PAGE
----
Urgency (n): 1. Importance requiring swift prioritized or persistent action; 2. Motivation to find the nearest bathroom.
Many leaders agree that having a sense of urgency at work is important, but don’t exactly know what that means (hint: it’s not moving as fast as you can from task to task). A proper sense of urgency indicates determination and efficiency, and it looks purpose-driven and thriving. How do we instill the proper urgency to our teams without becoming neurotic? Read on and find out!
Teams that have adopted urgency as part of their culture have higher productivity and morale. Why is this? They are making progress and solving problems. Developing patterns of calm, yet urgent behavior improves efficiency and establishes a positive reputation with clients, whether internal or external.
The foundational principle of building urgency on a team is to have a habit of meeting deadlines. Create this momentum and other to-dos will begin to fall into place. You’ll notice that the team will anticipate roadblocks and address them early, and they will be focused on goals without getting strained. Not every task can be absolutely urgent, so be sure to stagger and communicate deadlines as priorities change. And as always, be empathetic to your team’s struggles and give them more than a fair share of positive recognition.
Read this to learn more about how to create urgency without stressing your team.
A sense of urgency can introduce positive energy and excitement to a group, but you may find your team lacking and not understand the reason. Perhaps you feel your employees are just slow or lazy, or wonder why they don’t work as much as you do. If this is you, take a moment to consider whether you have clearly communicated standards to your team. Have you told them the pace you expect work to be done at? Employees can’t read minds, especially if even you don’t know the standards you expect of your team.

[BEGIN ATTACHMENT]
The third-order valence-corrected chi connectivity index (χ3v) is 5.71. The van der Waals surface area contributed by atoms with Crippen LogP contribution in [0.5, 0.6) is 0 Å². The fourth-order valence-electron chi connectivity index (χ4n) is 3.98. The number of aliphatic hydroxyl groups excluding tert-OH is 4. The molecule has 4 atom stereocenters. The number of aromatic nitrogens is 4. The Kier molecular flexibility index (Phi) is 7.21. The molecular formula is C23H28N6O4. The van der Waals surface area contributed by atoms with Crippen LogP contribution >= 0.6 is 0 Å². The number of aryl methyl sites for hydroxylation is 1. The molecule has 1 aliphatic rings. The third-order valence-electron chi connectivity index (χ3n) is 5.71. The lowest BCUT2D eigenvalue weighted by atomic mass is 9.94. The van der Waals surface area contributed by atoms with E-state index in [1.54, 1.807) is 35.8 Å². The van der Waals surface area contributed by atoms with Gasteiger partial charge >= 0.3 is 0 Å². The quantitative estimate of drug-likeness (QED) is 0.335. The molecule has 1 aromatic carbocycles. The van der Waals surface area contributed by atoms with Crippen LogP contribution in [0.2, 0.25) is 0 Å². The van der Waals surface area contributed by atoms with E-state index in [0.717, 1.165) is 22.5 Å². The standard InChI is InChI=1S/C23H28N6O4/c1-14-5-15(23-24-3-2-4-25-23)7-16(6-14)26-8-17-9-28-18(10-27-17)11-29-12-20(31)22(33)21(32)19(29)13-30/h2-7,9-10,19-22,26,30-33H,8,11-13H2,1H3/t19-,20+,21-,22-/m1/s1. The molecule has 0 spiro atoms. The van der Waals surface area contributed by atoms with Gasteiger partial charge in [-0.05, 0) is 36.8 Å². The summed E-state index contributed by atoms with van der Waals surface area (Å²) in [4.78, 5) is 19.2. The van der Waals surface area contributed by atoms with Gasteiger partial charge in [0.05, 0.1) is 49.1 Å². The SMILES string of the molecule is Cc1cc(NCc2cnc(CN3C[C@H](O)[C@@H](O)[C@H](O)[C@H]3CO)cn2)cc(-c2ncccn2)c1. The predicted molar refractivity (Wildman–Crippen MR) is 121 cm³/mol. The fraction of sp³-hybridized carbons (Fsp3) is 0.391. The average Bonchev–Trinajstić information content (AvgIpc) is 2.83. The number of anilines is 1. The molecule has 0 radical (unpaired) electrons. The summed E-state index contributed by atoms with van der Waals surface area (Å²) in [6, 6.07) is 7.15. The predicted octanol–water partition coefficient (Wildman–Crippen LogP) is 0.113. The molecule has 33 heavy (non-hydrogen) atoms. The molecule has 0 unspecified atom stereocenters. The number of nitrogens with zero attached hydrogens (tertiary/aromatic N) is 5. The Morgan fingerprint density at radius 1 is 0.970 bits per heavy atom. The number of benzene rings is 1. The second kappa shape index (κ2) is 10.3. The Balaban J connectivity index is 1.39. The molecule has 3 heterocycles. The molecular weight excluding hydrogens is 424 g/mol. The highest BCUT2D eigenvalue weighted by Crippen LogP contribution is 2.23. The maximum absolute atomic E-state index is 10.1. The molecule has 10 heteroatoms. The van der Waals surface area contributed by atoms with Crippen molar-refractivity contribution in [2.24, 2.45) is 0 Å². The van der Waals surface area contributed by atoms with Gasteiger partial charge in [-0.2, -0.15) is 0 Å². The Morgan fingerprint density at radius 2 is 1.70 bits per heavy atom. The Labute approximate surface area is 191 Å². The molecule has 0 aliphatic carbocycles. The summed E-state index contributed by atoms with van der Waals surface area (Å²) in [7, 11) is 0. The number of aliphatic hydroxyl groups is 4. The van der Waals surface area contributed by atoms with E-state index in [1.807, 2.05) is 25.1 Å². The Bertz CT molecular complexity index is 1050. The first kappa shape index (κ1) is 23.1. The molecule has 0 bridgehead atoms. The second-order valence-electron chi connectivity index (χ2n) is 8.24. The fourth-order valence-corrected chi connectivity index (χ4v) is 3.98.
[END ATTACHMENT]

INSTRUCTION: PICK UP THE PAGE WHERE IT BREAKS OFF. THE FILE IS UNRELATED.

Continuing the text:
Having a sense of urgency is a skill, so first make sure that you lead by example by working with a strong sense of purpose and then set clear expectations with goals and deadlines for your team.
To get some quick tips about motivating urgency on your team watch this.
Urgency indicates relative importance and doesn’t always look the same to everyone, so it’s no wonder that the word gets thrown around in a panic-stricken rush. Urgency becomes a useful, positive tool when you understand that it doesn’t mean as fast as possible. It means prioritizing efficiency and using a time-saver mindset which excludes phrases like “I’ll just do it myself,” or, “it has to be perfect.” Things change fast no matter what industry you’re in, so utilizing urgency is a must.
For an excellent post about urgency in a time-saver mindset, check this out.
Speaking of panic-stricken rushes, have you ever eaten at a crowded and chaotic restaurant? The team’s mindset can make all the difference as hosts, servers, and cooks manage the restaurant floor. Mistakes and burnout are the inevitable costs of constant rushing, but the steady momentum of urgency makes customers feel valued as employees carry out their purpose-driven work.
Give your team a taste of the kitchen by challenging them to play Overcooked! a restaurant game that helps with delegation and team-coordination (and having fun).
Try this game on steam, Xbox, PlayStation, or Nintendo Switch.
Efficiency is key to having a team that works in urgent unison. Having the correct tools to keep everyone in the loop is essential, and one free tool you may want to check out is ClickUp. This program helps teams plan, track, and collaborate on projects to create workflows
For a tool to help you coordinate due dates and projects, get this.
Oh, and don’t forget the best remedy for a lack of urgency is this.
See you 'round the 🔥 ,
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